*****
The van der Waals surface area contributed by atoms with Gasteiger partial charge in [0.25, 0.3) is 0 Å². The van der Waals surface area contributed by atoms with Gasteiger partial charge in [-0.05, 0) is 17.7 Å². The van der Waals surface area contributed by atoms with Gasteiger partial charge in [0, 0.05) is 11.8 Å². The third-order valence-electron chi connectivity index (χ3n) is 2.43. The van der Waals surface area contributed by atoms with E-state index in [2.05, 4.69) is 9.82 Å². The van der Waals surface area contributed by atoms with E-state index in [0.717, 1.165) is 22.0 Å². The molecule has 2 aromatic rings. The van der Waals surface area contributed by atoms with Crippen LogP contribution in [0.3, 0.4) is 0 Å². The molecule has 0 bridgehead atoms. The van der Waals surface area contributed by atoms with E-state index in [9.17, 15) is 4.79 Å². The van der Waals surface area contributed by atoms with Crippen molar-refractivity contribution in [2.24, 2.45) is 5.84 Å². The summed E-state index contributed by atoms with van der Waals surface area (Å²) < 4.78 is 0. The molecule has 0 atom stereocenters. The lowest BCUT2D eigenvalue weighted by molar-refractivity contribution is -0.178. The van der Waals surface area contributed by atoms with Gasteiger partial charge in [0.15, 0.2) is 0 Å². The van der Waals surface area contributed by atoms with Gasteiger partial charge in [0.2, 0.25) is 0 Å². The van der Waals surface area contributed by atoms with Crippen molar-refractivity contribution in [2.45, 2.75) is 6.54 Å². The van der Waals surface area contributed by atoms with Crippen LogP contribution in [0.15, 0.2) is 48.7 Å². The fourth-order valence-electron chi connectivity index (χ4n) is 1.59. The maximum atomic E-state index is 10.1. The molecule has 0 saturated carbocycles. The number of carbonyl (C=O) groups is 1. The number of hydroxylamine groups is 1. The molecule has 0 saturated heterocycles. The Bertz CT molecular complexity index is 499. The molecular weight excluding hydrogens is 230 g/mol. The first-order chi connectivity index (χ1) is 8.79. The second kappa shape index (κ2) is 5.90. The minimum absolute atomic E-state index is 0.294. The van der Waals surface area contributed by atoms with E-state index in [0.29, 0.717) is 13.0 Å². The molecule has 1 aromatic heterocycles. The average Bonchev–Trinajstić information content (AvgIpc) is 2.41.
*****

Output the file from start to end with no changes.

The van der Waals surface area contributed by atoms with Gasteiger partial charge in [0.25, 0.3) is 0 Å². The van der Waals surface area contributed by atoms with Gasteiger partial charge in [-0.05, 0) is 17.7 Å². The van der Waals surface area contributed by atoms with Gasteiger partial charge in [0, 0.05) is 11.8 Å². The third-order valence-electron chi connectivity index (χ3n) is 2.43. The van der Waals surface area contributed by atoms with E-state index in [2.05, 4.69) is 9.82 Å². The van der Waals surface area contributed by atoms with E-state index in [0.717, 1.165) is 22.0 Å². The molecule has 2 aromatic rings. The van der Waals surface area contributed by atoms with Crippen LogP contribution in [0.3, 0.4) is 0 Å². The molecule has 0 bridgehead atoms. The van der Waals surface area contributed by atoms with E-state index in [9.17, 15) is 4.79 Å². The van der Waals surface area contributed by atoms with Crippen molar-refractivity contribution in [2.24, 2.45) is 5.84 Å². The summed E-state index contributed by atoms with van der Waals surface area (Å²) < 4.78 is 0. The molecule has 0 atom stereocenters. The lowest BCUT2D eigenvalue weighted by molar-refractivity contribution is -0.178. The van der Waals surface area contributed by atoms with Gasteiger partial charge in [0.15, 0.2) is 0 Å². The van der Waals surface area contributed by atoms with Gasteiger partial charge in [0.2, 0.25) is 0 Å². The van der Waals surface area contributed by atoms with Crippen molar-refractivity contribution in [2.45, 2.75) is 6.54 Å². The van der Waals surface area contributed by atoms with Crippen LogP contribution in [0.15, 0.2) is 48.7 Å². The fourth-order valence-electron chi connectivity index (χ4n) is 1.59. The maximum atomic E-state index is 10.1. The molecule has 0 saturated carbocycles. The number of carbonyl (C=O) groups is 1. The number of hydroxylamine groups is 1. The molecule has 0 saturated heterocycles. The Bertz CT molecular complexity index is 499. The molecular weight excluding hydrogens is 230 g/mol. The first-order chi connectivity index (χ1) is 8.79. The second kappa shape index (κ2) is 5.90. The minimum absolute atomic E-state index is 0.294. The van der Waals surface area contributed by atoms with E-state index in [0.29, 0.717) is 13.0 Å². The molecule has 1 aromatic heterocycles. The average Bonchev–Trinajstić information content (AvgIpc) is 2.41.